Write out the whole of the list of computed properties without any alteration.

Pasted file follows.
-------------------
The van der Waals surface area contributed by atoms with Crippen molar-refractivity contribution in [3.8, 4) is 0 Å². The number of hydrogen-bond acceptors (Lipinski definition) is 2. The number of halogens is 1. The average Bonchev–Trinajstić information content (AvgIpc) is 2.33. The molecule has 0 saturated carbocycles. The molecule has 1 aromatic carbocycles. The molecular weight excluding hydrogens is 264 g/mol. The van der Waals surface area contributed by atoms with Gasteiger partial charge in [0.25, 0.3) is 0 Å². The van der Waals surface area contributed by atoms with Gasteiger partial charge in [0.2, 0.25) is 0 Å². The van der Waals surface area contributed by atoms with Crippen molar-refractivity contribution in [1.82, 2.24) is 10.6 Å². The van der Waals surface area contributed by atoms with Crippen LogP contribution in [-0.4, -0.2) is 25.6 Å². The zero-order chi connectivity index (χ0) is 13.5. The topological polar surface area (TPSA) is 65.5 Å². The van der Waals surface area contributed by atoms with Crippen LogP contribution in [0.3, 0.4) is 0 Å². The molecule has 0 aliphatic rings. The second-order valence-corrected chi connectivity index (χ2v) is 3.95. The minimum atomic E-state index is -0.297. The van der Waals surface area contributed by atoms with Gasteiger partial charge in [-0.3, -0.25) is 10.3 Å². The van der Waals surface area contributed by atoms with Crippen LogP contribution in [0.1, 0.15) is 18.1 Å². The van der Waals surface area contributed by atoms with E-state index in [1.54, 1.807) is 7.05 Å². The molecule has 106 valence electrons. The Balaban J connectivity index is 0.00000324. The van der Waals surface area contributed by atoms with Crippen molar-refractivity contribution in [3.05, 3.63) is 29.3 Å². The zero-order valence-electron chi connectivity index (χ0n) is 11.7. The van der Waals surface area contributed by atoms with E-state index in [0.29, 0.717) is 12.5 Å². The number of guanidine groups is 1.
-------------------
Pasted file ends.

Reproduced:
The van der Waals surface area contributed by atoms with Crippen molar-refractivity contribution in [3.8, 4) is 0 Å². The number of hydrogen-bond acceptors (Lipinski definition) is 2. The number of halogens is 1. The average Bonchev–Trinajstić information content (AvgIpc) is 2.33. The molecule has 0 saturated carbocycles. The molecule has 1 aromatic carbocycles. The molecular weight excluding hydrogens is 264 g/mol. The van der Waals surface area contributed by atoms with Gasteiger partial charge in [0.25, 0.3) is 0 Å². The van der Waals surface area contributed by atoms with Gasteiger partial charge in [0.2, 0.25) is 0 Å². The van der Waals surface area contributed by atoms with Crippen molar-refractivity contribution in [1.82, 2.24) is 10.6 Å². The van der Waals surface area contributed by atoms with Crippen LogP contribution in [-0.4, -0.2) is 25.6 Å². The zero-order chi connectivity index (χ0) is 13.5. The topological polar surface area (TPSA) is 65.5 Å². The van der Waals surface area contributed by atoms with Crippen LogP contribution in [0.3, 0.4) is 0 Å². The molecule has 0 aliphatic rings. The second-order valence-corrected chi connectivity index (χ2v) is 3.95. The minimum atomic E-state index is -0.297. The van der Waals surface area contributed by atoms with Gasteiger partial charge in [-0.3, -0.25) is 10.3 Å². The van der Waals surface area contributed by atoms with Crippen LogP contribution in [0.1, 0.15) is 18.1 Å². The van der Waals surface area contributed by atoms with E-state index in [1.54, 1.807) is 7.05 Å². The molecule has 106 valence electrons. The Balaban J connectivity index is 0.00000324. The van der Waals surface area contributed by atoms with Crippen molar-refractivity contribution in [3.05, 3.63) is 29.3 Å². The zero-order valence-electron chi connectivity index (χ0n) is 11.7. The van der Waals surface area contributed by atoms with E-state index in [0.29, 0.717) is 12.5 Å². The number of guanidine groups is 1.